At the same time, I understand that the city of Boston would want as large a police presence as possible in order to prevent the violence of the Unite the Right riot in Charlottesville. One of the most powerful weapons of the far-right is violence, and as strong proponents of the second amendment, I can’t help but imagine that the marchers were itching for a fight. While I’m glad that the city was prepared for any mishaps, I can’t say that I didn’t wonder who was being protected from whom. The chant “Who do you serve, who do you protect?” rang in my ears as protesters cried for a medic, and despite the heavy police presence, they took no action. Only protesters who had designated themselves as volunteer medics ran to help.
I can still remember the drone of helicopters mixing with the haunting melody of Beethoven’s 5th symphony as chaos seems to bubble on the surface of the crowd. At times, the scene resembled a childish spat, insignificant and forever unresolved. And yet, I know exactly why we protested: because it was something to keep us from breaking down. It seemed almost like a sacred ritual, the queer community coming together in the face of our oppressors. The disingenuous corporate sponsors and cishet partiers were gone, the empty festivities over. Instead, a passionate group of queer people came together to show fascists what was up. People took care of each other, passing around cough drops for sore throats and bottled water to combat the sun. It makes sense that this felt like a second Pride to me, perhaps a better one, because the first Pride was a riot. It seems only natural that these small moments of true pride continue on in riots, as enemies morph and change over time, but passion and love prevail. And yet, I wonder—must Pride always be a riot? Why can’t June just feel good? The answers to these questions are complicated and complex, but perhaps just as important to reflect on as the parade itself.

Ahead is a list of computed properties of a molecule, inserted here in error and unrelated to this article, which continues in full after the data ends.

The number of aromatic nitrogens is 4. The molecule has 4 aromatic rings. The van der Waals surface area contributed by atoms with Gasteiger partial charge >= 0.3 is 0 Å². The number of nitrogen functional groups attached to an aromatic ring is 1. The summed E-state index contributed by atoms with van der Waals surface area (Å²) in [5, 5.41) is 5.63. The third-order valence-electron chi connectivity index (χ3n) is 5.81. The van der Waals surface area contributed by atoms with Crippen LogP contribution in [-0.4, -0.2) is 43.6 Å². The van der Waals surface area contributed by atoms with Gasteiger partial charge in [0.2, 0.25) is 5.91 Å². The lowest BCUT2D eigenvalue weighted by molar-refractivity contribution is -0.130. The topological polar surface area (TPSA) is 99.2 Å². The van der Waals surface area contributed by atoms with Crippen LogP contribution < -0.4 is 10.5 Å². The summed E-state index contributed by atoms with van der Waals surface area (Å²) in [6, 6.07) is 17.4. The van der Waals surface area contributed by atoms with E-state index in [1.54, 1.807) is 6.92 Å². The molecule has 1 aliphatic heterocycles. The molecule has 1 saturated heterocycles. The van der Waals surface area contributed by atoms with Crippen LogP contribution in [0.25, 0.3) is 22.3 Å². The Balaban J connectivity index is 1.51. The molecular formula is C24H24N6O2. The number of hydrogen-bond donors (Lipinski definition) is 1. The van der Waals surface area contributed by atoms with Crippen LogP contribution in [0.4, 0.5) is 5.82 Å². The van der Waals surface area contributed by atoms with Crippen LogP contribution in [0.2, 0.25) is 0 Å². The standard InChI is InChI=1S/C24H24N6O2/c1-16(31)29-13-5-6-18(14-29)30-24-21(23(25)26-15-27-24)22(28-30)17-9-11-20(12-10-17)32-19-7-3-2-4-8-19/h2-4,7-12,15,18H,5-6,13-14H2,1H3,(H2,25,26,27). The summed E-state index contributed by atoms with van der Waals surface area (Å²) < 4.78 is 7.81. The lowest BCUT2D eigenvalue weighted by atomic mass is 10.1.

Watching my community come together and look out for each other made me think a lot about my own role in the fight. I initially had hesitations about attending, worried about violence and suffocating crowds. But watching people sacrifice their time and safety for the greater good made me question whether there are times when the need to take a stand overshadows fear for one’s own safety? Whose bodies are we putting on the front lines? As the questions came to me, I knew deep inside that I already that the answers. Sacrifice and protest outweigh safety when you suffer either way. Instead of forcing marginalized bodies forward to do the dirty work of fighting, people with the privilege of race, class, or orientation should pull their own weight in the fight for a better future. I don’t mean this as a philosophy but as a practice, thinking of the allies like Heather Heyer, as well as countless unknown others, who have sacrificed their lives to make a genuine difference in the world.
One could ask whether Straight Pride and its counter protest have actually changed anything. It’s a valid question—if the organizers of Straight Pride wanted publicity then they definitely got it. Despite the protest, we’re still living in the same messed up world, as evidenced by a judge warning a group of protesters arrested at the march to “stay out of Boston.” They’re not even allowed to visit family in the city. At the same time, I know that I now see the world in a different light than I did before. I’ve realized how little I know of the political and social conflict at hand, even when I thought I had it all figured out. I’ve seen the extremist alt-right face to face, without their masks of polite dislike, and I know who they are. Now it’s time to take a look around and peer closer into the eyes of our neighbors. Who knows what secrets hang in the backs of their closets?
Featured image/all non-tweet image credits: Martina Taylor